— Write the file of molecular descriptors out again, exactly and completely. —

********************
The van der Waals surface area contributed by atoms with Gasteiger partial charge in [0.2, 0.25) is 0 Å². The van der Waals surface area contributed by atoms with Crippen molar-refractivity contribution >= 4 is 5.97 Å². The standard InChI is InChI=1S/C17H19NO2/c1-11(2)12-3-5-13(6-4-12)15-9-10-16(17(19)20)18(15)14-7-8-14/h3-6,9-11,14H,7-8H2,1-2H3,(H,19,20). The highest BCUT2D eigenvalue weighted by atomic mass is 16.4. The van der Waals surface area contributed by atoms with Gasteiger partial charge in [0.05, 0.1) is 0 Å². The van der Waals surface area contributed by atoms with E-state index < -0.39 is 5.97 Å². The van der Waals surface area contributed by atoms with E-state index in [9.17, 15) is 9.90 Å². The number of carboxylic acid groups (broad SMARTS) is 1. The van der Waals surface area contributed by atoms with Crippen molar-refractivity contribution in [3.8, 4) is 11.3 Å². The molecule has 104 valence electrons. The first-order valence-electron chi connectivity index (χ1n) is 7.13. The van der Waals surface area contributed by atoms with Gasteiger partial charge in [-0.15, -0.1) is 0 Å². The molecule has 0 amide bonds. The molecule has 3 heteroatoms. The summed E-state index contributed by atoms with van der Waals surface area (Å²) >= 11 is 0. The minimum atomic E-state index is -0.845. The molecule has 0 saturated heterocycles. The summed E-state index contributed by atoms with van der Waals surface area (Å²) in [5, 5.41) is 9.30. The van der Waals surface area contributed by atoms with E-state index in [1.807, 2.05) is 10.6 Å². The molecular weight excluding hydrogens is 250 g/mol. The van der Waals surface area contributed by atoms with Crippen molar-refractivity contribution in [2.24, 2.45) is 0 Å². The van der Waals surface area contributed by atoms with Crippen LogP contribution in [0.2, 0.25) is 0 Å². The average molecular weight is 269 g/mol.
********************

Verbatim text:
The van der Waals surface area contributed by atoms with Gasteiger partial charge in [0.2, 0.25) is 0 Å². The van der Waals surface area contributed by atoms with Crippen molar-refractivity contribution >= 4 is 5.97 Å². The standard InChI is InChI=1S/C17H19NO2/c1-11(2)12-3-5-13(6-4-12)15-9-10-16(17(19)20)18(15)14-7-8-14/h3-6,9-11,14H,7-8H2,1-2H3,(H,19,20). The highest BCUT2D eigenvalue weighted by atomic mass is 16.4. The van der Waals surface area contributed by atoms with Gasteiger partial charge in [0.05, 0.1) is 0 Å². The van der Waals surface area contributed by atoms with E-state index < -0.39 is 5.97 Å². The van der Waals surface area contributed by atoms with E-state index in [9.17, 15) is 9.90 Å². The number of carboxylic acid groups (broad SMARTS) is 1. The van der Waals surface area contributed by atoms with Crippen molar-refractivity contribution in [3.8, 4) is 11.3 Å². The molecule has 104 valence electrons. The first-order valence-electron chi connectivity index (χ1n) is 7.13. The van der Waals surface area contributed by atoms with Gasteiger partial charge in [-0.15, -0.1) is 0 Å². The molecule has 0 amide bonds. The molecule has 3 heteroatoms. The summed E-state index contributed by atoms with van der Waals surface area (Å²) >= 11 is 0. The minimum atomic E-state index is -0.845. The molecule has 0 saturated heterocycles. The summed E-state index contributed by atoms with van der Waals surface area (Å²) in [5, 5.41) is 9.30. The van der Waals surface area contributed by atoms with E-state index in [1.807, 2.05) is 10.6 Å². The molecular weight excluding hydrogens is 250 g/mol. The van der Waals surface area contributed by atoms with Crippen molar-refractivity contribution in [2.24, 2.45) is 0 Å². The van der Waals surface area contributed by atoms with Crippen LogP contribution in [0.2, 0.25) is 0 Å². The average molecular weight is 269 g/mol.